SORRENTO — Mayor Mike Lambert and Police Chief Earl Theriot clashed during Tuesday’s Town Council meeting over two documents each claimed governed the use of the town’s police vehicles by police officers.
Theriot said Tuesday a 3-year-old legal opinion from the state Attorney General’s Office gave him the authority to permit his police officers to take their police vehicles home wherever they live. Lambert claimed an ordinance adopted by the Town Council in 2009 prohibits police vehicles from leaving Ascension Parish.
Theriot said he had never seen that town ordinance before.
“I didn’t even know that existed,” Theriot said.
Theriot insisted he had no written policy on the use of police vehicles, only a soft rule that police officers may not take their vehicles home if they live more than 35 miles from Sorrento.
Theriot pointed to a Jan. 27, 2010, legal opinion from Attorney General James D. “Buddy” Caldwell that said Theriot could authorize an on-call reserve police officer to use a town-owned police vehicle to drive to and from his home outside “the corporate limits of the town when in the exercise of official duties,” the letter said.
“It’s an opinion,” Lambert said. “Opinion is not law.”
No formal action was taken at the Town Council meeting, although Lambert and Theriot said after the meeting they would work on creating a written policy dictating the use of police and town vehicles.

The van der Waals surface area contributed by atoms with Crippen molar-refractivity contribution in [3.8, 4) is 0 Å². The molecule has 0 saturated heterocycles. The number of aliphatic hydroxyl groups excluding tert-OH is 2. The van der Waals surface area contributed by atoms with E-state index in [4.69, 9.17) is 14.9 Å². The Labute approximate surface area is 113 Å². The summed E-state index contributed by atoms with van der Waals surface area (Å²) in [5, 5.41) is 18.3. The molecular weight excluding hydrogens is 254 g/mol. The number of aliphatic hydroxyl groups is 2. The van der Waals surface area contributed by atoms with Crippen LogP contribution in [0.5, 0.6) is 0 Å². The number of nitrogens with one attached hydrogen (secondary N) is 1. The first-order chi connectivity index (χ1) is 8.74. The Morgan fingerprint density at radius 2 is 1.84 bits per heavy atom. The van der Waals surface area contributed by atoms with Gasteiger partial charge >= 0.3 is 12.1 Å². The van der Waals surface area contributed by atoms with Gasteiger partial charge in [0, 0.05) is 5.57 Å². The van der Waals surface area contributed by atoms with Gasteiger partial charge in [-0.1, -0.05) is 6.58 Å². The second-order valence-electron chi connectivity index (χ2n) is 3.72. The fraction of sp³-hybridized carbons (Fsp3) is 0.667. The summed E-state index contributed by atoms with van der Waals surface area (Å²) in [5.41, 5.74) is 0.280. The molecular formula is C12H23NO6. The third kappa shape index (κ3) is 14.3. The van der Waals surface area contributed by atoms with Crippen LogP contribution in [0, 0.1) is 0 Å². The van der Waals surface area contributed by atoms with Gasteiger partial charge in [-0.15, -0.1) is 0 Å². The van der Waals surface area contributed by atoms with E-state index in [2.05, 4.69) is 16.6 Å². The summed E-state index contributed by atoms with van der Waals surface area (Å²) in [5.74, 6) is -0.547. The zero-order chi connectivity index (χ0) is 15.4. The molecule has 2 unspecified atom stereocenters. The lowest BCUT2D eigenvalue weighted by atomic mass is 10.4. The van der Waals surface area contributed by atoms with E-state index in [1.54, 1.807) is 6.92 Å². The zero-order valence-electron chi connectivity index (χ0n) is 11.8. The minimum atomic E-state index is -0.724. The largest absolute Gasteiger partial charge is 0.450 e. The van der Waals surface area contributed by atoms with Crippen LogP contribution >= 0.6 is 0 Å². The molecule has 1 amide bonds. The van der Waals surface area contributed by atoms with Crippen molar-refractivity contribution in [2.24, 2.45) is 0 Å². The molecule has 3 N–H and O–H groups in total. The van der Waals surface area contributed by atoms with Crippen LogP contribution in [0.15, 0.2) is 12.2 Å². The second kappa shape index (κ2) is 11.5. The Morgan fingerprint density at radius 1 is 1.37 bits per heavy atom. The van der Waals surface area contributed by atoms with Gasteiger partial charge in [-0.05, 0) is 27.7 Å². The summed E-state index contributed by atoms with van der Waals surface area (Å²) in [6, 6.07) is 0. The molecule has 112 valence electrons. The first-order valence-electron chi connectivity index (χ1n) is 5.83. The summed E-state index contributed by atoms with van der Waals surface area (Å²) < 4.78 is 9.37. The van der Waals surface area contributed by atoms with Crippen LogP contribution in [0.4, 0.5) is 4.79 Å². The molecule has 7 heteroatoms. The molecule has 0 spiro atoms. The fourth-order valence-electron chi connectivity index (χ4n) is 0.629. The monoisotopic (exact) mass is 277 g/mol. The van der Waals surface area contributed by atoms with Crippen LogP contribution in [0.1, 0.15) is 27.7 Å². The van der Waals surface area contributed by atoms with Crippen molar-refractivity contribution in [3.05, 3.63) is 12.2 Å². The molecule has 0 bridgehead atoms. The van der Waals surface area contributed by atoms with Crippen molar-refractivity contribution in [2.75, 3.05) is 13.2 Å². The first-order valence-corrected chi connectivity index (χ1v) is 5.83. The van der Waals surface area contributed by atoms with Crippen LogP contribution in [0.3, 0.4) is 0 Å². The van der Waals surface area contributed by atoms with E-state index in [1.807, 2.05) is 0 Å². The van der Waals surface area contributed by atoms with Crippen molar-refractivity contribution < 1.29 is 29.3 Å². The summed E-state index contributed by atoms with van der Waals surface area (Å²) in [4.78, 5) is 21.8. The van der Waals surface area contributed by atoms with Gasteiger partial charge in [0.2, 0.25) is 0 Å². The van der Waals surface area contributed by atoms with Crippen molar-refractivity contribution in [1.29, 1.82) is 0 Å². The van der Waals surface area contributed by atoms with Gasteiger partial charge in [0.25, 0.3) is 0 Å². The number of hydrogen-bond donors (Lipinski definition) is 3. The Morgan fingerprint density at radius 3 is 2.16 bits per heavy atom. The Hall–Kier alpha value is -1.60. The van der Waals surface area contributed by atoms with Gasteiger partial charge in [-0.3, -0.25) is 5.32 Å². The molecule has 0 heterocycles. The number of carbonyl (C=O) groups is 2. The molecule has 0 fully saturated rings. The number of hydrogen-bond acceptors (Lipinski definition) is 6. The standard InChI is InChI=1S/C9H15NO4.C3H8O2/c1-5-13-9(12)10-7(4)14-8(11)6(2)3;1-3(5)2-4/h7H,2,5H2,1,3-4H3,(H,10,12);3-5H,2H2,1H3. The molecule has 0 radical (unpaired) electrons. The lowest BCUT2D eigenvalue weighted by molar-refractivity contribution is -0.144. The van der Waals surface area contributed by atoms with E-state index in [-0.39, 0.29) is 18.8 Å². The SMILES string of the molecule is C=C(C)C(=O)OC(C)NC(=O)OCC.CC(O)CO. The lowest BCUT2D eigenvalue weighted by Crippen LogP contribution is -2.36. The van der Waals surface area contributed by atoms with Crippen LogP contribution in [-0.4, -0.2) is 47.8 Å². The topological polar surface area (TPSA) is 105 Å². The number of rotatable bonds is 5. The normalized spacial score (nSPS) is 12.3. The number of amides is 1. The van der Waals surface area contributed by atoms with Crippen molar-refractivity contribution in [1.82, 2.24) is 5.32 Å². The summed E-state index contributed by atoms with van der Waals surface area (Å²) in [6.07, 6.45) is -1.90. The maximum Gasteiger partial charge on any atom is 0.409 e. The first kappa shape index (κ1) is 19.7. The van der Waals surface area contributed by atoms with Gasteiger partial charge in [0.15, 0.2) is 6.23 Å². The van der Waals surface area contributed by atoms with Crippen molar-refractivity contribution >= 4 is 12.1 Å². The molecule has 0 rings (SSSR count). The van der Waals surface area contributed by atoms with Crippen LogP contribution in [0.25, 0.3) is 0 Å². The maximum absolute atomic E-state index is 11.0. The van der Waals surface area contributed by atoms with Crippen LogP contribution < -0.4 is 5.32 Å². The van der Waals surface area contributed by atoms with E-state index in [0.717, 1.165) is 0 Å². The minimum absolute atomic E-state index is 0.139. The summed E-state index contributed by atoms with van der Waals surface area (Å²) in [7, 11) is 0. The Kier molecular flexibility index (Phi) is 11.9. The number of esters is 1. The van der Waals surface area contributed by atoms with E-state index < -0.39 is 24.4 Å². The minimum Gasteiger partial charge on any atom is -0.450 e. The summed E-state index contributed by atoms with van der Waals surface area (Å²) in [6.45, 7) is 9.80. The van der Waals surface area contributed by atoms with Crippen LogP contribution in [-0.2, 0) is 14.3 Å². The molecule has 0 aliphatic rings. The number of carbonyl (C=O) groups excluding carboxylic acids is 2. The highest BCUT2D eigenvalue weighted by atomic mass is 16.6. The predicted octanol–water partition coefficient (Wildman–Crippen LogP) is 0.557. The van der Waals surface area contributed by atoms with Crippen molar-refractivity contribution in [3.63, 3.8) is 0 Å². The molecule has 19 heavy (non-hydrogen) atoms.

The Town Council’s questioning of Theriot’s police vehicle policy and the use of a vehicle monitoring and tracking system on each vehicle was prompted by police Officer James Lavone Bell’s involvement in a traffic accident on Sept. 2 while he was pursuing a truck clocked at 80 mph in a posted 55-mph zone.
According to a State Police report, Bell said he was driving between 80 to 90 mph southbound on Airline Highway just north of La. 22 and tried to pass a car in front of him to reach the speeding truck.
Bell ended up hitting the vehicle he had attempted to pass, the State Police report said.
Those at the scene refused to be taken to the hospital.
As a result of the incident, Theriot said, a letter of reprimand was placed in Bell’s personnel file.
The crash also brought to the Town Council’s attention data recorded by an Acadian Monitoring Services device on Bell’s police vehicle showing Bell drove faster than 75 mph on 720 occasions between July 1 and Sept. 3, according to a report from the recorder.
Speeds ranged from 76 mph to 109 mph, though most were between the 80’s to mid-90’s mph, the report shows.
Most of Bell’s high-speed driving occurred in Ascension Parish, but he was also recorded driving at high speeds in East Baton Rouge Parish, where he resides, and in Livingston Parish.